Holland, Ruth E., 1993. Changes in Planktonic Diatoms and Water Transparency in Hatchery Bay, Bass Island Area, Western Lake Erie. . J. Great Lakes Res. 19(3):617-624 Since the Establishment of the Zebra Mussel
Horvath, Thomas G. and Lamberti, Gary A. 1997. Drifting macrophytes as a mechanism for zebra mussel (Dreissena polymorpha) invasion of lake-outlet streams. American Midland Naturalist. 138(1). 1997. 29-36.
Horvath, Thomas G., Martin, Kristine M., Lamberti, Gary A. 1999. Effect of zebra mussels, Dreissena polymorpha, on macroinvertebrates in a lake-outlet stream. American Midland Naturalist. 142(2). Oct., 1999. 340-347.
Hubenov, Zdravko., 2005. Dreissena (Bivalvia: Dreissenidae) - Systematics, autochthonous and anthropogenic areas. Acta Zoologica Bulgarica. 57(3). DEC 2005. 259-268.
Hubenov, Zdravko and Trichkova, Teodora. 2007. Dreissena bugensis (Mollusca : Bivalvia : Dreissenidae) new invasive species to the Bulgarian malacofauna. Acta Zoologica Bulgarica. 59(2). AUG 2007. 203-209.
Hunter, R. Douglas and Simons, Katherine A. 2004. Dreissenids in Lake St. Clair in 2001: Evidence for population regulation. Journal of Great Lakes Research. 30(4). 2004. 528-537.
ITIS (Integrated Taxonomic Information System), 2004. Online Database Dreissena polymorpha
Summary: An online database that provides taxonomic information, common names, synonyms and geographical jurisdiction of a species. In addition links are provided to retrieve biological records and collection information from the Global Biodiversity Information Facility (GBIF) Data Portal and bioscience articles from BioOne journals.
Available from: http://www.cbif.gc.ca/pls/itisca/taxastep?king=every&p_action=containing&taxa=Dreissena+polymorpha&p_format=&p_ifx=plglt&p_lang= [Accessed December 31 2004]
ITIS (Integrated Taxonomic Information System). 2005. Dreissena bugensis. Integrated Taxonomic Information System [Online Database].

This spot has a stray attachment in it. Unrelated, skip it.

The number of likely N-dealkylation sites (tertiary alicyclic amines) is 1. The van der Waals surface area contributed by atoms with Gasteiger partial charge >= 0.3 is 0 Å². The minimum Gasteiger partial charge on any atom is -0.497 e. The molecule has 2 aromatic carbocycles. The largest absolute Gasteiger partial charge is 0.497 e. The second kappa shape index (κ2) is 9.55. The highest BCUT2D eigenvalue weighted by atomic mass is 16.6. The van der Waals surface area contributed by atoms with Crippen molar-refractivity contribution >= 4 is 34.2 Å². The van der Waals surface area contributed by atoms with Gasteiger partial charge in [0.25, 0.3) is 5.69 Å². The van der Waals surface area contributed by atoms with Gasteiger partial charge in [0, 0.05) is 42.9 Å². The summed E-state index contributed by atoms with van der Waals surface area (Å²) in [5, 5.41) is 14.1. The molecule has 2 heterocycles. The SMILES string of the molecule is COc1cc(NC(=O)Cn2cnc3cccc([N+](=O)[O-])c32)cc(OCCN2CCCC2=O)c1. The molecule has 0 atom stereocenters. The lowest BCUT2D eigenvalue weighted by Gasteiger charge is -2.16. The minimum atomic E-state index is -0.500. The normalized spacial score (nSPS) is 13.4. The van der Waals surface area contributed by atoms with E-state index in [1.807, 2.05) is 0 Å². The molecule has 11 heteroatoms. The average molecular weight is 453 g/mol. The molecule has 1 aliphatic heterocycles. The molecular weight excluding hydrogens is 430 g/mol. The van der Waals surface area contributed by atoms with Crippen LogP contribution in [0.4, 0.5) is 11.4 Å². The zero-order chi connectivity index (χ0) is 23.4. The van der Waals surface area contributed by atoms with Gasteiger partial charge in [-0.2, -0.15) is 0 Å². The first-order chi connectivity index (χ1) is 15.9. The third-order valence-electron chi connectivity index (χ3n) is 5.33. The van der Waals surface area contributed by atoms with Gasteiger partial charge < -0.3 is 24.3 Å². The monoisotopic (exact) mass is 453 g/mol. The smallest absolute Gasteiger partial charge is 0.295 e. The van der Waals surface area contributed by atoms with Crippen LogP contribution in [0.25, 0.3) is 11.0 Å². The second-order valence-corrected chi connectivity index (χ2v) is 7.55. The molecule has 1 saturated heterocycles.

Summary: Available from: http://www.itis.usda.gov/servlet/SingleRpt/SingleRpt?search_topic=TSN&search_value=567514 [Accessed 2 December 2009]
Jack, Jeffrey D. and Thorp, James H. 2000. Effects of the benthic suspension feeder Dreissena polymorpha on zooplankton in a large river. Freshwater Biology. 44(4). August, 2000. 569-579.
Johnson, Ladd E. and Padilla, Dianna K. 1996. Geographic spread of exotic species: Ecological lessons and opportunities from the invasion of the zebra mussel Dreissena polymorpha. Biological Conservation. 78(1-2). 1996. 23-33.
Johnson, Ladd E., Bossenbroek, Jonathan M., Kraft, Clifford E., 2006. Patterns and pathways in the post-establishment spread of non-indigenous aquatic species: The slowing invasion of North American inland lakes by the zebra mussel. Biological Invasions. 8(3). APR 2006. 475-489.
Jones, Lisa A. and Anthony Ricciardi., 2005. Influence of physicochemical factors on the distribution and biomass of invasive mussels (Dreissena polymorpha and Dreissena bugensis) in the St. Lawrence River. Can. J. Fish. Aquat. Sci. 62: 1953�1962 (2005)
Karatayev, Alexander Y., Burlakova, Lyubov E., Padilla, Dianna K. 1997. The effects of Dreissena polymorpha (Pallas) invasion on aquatic communities in eastern Europe. Journal of Shellfish Research. 16(1). 1997. 187-203.
Karatayev, Alexander Y., Lyubov E. Burlakova, and Dianna K. Padilla., 2005. R.F. Dame and S. Olenin (eds.),Contrasting Distribution and Impacts of Two Freshwater Exotic Suspension Feeders Dreissena polymorpha and Corbicula fluminea., 2005. The Comparative Roles of Suspension-Feeders in Ecosystems, 239�262.
Karayayev, A., Burlakova, L.E. & Padilla, D.K. 2002. Impacts of Zebra Mussels on Aquatic Communities and Their Role as Ecosystem Engineers. In: E. Leppakoski, S. Gollasch & S. Olenin (eds), Invasive Aquatic Species of Europe: Distribution, Impacts and Management.
Kirk, James P. 2004. Ecosystem-level impacts of zebra mussels in Lake Winnebago, Wisconsin. In Abstracts: 13th International Conference on Aquatic Invasive Species, September 20-24, 2004. Lynch West County Hotel, Ennis, County Clare, Ireland.